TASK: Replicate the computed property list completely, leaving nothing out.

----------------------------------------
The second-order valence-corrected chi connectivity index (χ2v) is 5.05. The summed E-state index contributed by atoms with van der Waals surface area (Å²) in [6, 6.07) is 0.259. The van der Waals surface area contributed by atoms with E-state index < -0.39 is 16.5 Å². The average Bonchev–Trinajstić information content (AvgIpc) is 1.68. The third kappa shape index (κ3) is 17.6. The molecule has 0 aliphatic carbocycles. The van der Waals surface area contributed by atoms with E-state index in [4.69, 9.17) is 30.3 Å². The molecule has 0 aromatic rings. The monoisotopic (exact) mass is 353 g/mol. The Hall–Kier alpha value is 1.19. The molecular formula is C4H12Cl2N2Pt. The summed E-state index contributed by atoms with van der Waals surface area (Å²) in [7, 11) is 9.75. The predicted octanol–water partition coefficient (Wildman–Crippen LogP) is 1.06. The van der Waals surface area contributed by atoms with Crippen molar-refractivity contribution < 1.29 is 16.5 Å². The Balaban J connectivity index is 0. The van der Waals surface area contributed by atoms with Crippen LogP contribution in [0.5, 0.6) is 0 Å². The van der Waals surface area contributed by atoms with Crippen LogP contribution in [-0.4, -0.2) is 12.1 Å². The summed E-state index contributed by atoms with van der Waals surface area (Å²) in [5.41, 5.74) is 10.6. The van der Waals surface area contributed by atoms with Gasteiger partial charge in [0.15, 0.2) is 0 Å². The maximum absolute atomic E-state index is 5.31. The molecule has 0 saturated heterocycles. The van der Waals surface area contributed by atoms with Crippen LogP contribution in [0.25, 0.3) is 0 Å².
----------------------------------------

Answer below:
The second-order valence-corrected chi connectivity index (χ2v) is 5.05. The summed E-state index contributed by atoms with van der Waals surface area (Å²) in [6, 6.07) is 0.259. The van der Waals surface area contributed by atoms with E-state index < -0.39 is 16.5 Å². The average Bonchev–Trinajstić information content (AvgIpc) is 1.68. The third kappa shape index (κ3) is 17.6. The molecule has 0 aliphatic carbocycles. The van der Waals surface area contributed by atoms with E-state index in [4.69, 9.17) is 30.3 Å². The molecule has 0 aromatic rings. The monoisotopic (exact) mass is 353 g/mol. The Hall–Kier alpha value is 1.19. The molecular formula is C4H12Cl2N2Pt. The summed E-state index contributed by atoms with van der Waals surface area (Å²) in [7, 11) is 9.75. The predicted octanol–water partition coefficient (Wildman–Crippen LogP) is 1.06. The van der Waals surface area contributed by atoms with Crippen molar-refractivity contribution < 1.29 is 16.5 Å². The Balaban J connectivity index is 0. The van der Waals surface area contributed by atoms with Crippen LogP contribution in [0.5, 0.6) is 0 Å². The van der Waals surface area contributed by atoms with Crippen LogP contribution in [-0.4, -0.2) is 12.1 Å². The summed E-state index contributed by atoms with van der Waals surface area (Å²) in [5.41, 5.74) is 10.6. The van der Waals surface area contributed by atoms with Gasteiger partial charge in [0.15, 0.2) is 0 Å². The maximum absolute atomic E-state index is 5.31. The molecule has 0 saturated heterocycles. The van der Waals surface area contributed by atoms with Crippen LogP contribution in [0.25, 0.3) is 0 Å².